the scab sloughs off once the epidermis has been restored to normal thickness, collagen fibers become more organized, fibroblasts decrease in number and blood vessels are restored to normal.
the clot becomes a scab, epithelial cells migrate beneath the scab to bridge the wound, fibroblasts migrate along fibrin threads and damaged blood vessels begin to regrow.
is a function of the dermis because of the extensive network of blood vessels in the dermis which carry 8% to 10% of the total blood flow in a resting adult.
the most active form of Vitamin D, is produced from a precursor molecule in the skin by ultraviolet light; it is modified by enzymes in the liver and kidneys and aids in absorption of calcium from foods.
the part of the nail body that extends past the distal end of the digit or phalanx.
a raised scar which is elevated above the normal epidermal surface but which remains within the boundaries of the original wound.
destroys the epidermis and part of the dermis causing some skin functions to be lost, redness, blister formation, edema and pain.
destroys the epidermis, the dermis and the subcutaneous layer causing most skin function to be lost along with marked edema & numbness
the whitish, crescent-shaped area of the proximal end of the nail body.
is a vascular and cellular response that occurs helping eliminate microbes, foreign material and dying tissue from a wound.
are sensations that arise in the skin including touch, pressure, vibration and tickling.
the visible portion of the (finger or toe) nail.
the proximal portion of the epithelium deep to the nail root where cells divide by mitosis to provide growth.
plates of tightly-packed, hard, dead, keratinized epidermal cells.
a thickened region of stratum corneum which secures the nail to the fingertip (or tip of the toe).
basal cell carcinomas
About 78% of all skin cancers; they arise from cells in the stratum basale and rarely metastasize.
squamous cell carcinomas
About 20% of all skin cancers; are caused from sun damage; they arise from squamous cells of the epidermis and may metastasize.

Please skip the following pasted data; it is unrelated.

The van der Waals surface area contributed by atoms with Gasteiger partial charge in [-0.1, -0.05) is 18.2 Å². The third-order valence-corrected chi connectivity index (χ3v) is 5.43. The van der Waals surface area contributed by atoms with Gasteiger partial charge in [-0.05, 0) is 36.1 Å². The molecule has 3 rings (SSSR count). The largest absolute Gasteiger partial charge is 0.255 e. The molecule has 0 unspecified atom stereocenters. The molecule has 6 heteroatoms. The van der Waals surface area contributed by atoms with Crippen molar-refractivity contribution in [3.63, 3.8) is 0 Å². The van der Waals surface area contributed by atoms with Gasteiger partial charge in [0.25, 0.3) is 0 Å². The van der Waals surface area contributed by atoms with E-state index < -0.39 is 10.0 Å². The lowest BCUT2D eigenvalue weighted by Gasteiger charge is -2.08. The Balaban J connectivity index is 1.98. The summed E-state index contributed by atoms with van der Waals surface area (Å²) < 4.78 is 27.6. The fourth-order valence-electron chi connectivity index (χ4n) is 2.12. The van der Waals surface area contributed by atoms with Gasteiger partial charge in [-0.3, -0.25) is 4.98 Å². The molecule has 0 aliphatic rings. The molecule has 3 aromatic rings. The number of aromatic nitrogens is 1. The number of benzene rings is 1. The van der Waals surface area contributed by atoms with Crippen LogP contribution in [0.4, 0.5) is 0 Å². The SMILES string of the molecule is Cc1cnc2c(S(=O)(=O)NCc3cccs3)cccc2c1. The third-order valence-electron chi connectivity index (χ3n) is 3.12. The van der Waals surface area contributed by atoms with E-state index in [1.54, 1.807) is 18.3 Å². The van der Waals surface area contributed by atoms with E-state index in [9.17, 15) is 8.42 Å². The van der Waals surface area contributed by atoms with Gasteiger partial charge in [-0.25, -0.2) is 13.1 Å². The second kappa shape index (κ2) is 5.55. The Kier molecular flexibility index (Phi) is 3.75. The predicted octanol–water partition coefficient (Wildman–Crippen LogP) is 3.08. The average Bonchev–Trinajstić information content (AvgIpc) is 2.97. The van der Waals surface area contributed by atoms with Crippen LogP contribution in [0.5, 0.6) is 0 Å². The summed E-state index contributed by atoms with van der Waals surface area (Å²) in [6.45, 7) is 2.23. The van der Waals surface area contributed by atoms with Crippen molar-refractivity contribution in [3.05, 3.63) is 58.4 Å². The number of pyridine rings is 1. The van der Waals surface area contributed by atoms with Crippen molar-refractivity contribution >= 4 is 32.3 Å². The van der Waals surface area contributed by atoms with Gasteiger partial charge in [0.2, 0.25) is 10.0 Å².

from the skin includes sweat, water, heat, ammonia, urea, some salts and carbon dioxide.
a narrow band of epidermis, stratum corneum, which extends from and adheres to the lateral border of the nail wall.
are caused by a constant deficiency of blood flow to tissues typically those overlying a bony projection.
a blood clot form in a wound and loosely unites the wound edges; a vascular and cellular response occurs that helps eliminate microbes, foreign material & dying tissue.
extensive growth of epithelial cells beneath the scab, deposition by fibroblasts of collagen fibers in random patterns and growth of blood vessels.
a raised scar which is elevated above the normal epidermal surface but which extends beyond the boundaries of the original wound.
rule of nines
a quick means for estimating the surface area affected by a burn in an adult.
a phenomenon in which in response to an epidermal injury, basal cells surrounding the wound break contact with the basal membrane & migrate across the wound; they stop migrating when they encounter other epidermal cells
the portion of the nail that is buried in a fold of the skin.
is the tissue that fills the wound during the migratory phase of wound healing.
by the skin includes fat-soluble vitamins, some drugs and organic solvents.
About 2% of all skin cancers ; arise from melanocytes; they metastasize rapidly and can kill within months of diagnosis.
tissue damage caused by excessive heat, electricity, radioactivity or corrosive chemical that break down the proteins in skin cells.
involves only the epidermis and is characterized by pain and redness but no blisters.